INDIAN HARE/Behaviour, Distribution, Habitat, Size, Weight, IUCN stetus



DESCRIPTION: The characteristic hare of the Indian Subcontinent, the Indian Hare is reddish brown with black hair mixed throughout its face and dorsal parts. It has whitish underparts. The hare has long, ovate ears, with clear venation that stands out against the thin skin of the ears. The legs are long, with the hind legs being longer than the forelegs. females are larger than males. L.n. ruficaudatus of northern India has a rufous tail and a dark brown patch on its nape. The nominate subspecies – L.n. nigricollis – in southern India is larger with a black patch on the back of its neck, and its tail is black on top. In the arid and desert regions of the west, L.n. dayanus is paler and sandy yellow in colour.

BEHAVIOUR: A very territorial hare, it defends up to 100,000 sq. m of land against rival males. They use several shelters every day, these ‘forms’ being changed even at different times of the day. The hare is generally crepuscular to nocturnal and shy even though common throughout the country.

DISTRIBUTION: The species is found from the foothills of the Himalayas through peninsular and north–east India (except the Sunderbans, West Bengal). The subspecific distribution is unclear, but broadly follows: L.n. nigricollis in southern India; L.n. ruficaudatus in northern and central India; and L.n. dayanus in arid parts of Gujarat and Rajasthan.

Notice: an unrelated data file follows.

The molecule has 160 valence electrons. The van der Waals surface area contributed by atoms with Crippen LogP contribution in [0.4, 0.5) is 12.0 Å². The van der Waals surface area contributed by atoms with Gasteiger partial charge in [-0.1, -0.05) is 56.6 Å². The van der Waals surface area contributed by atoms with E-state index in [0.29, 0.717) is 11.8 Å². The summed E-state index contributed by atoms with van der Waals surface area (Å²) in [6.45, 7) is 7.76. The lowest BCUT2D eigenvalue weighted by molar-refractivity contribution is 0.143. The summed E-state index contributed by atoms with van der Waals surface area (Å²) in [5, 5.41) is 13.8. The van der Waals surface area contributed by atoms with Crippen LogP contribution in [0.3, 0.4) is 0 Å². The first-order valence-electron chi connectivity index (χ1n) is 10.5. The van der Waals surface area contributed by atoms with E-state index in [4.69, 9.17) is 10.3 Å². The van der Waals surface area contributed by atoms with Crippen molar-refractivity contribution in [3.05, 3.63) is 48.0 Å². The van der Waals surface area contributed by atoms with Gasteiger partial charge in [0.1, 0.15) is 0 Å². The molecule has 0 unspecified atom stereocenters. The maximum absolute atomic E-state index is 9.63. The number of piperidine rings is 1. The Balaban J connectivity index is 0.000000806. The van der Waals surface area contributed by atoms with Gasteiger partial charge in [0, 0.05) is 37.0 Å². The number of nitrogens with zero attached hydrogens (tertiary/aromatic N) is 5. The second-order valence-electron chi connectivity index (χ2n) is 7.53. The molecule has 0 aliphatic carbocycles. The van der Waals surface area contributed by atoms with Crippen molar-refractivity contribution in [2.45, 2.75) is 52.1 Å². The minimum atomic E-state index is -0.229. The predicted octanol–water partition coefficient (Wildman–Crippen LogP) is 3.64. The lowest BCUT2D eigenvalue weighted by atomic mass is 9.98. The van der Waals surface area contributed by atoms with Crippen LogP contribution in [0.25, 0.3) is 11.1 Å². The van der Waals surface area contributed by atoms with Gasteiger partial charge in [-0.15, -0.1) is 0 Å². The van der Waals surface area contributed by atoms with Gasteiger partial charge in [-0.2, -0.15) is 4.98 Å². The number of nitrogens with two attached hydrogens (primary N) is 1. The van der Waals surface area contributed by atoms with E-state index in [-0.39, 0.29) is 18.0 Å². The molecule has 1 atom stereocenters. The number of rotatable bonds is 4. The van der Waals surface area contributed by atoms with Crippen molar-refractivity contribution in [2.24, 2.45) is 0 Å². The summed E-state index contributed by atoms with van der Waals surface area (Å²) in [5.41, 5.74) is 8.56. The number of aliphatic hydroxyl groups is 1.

HABITAT: Open scrub, short, grassy patches and overgrazed forest land except high altitudes and mangroves (up to 2,400 m in the Himalayas, 2,000 m in the Western Ghats). It is replaced by the Woolly Hare and the desert Hare in the Himalayas at higher altitudes. Where it is conspecific with the Hispid Hare, e.g., at Manas NP, Assam, it prefers more open habitat to the dense grassland habitat of the latter.

 Size: 33–53 cm

IUCN Status: Least Concern


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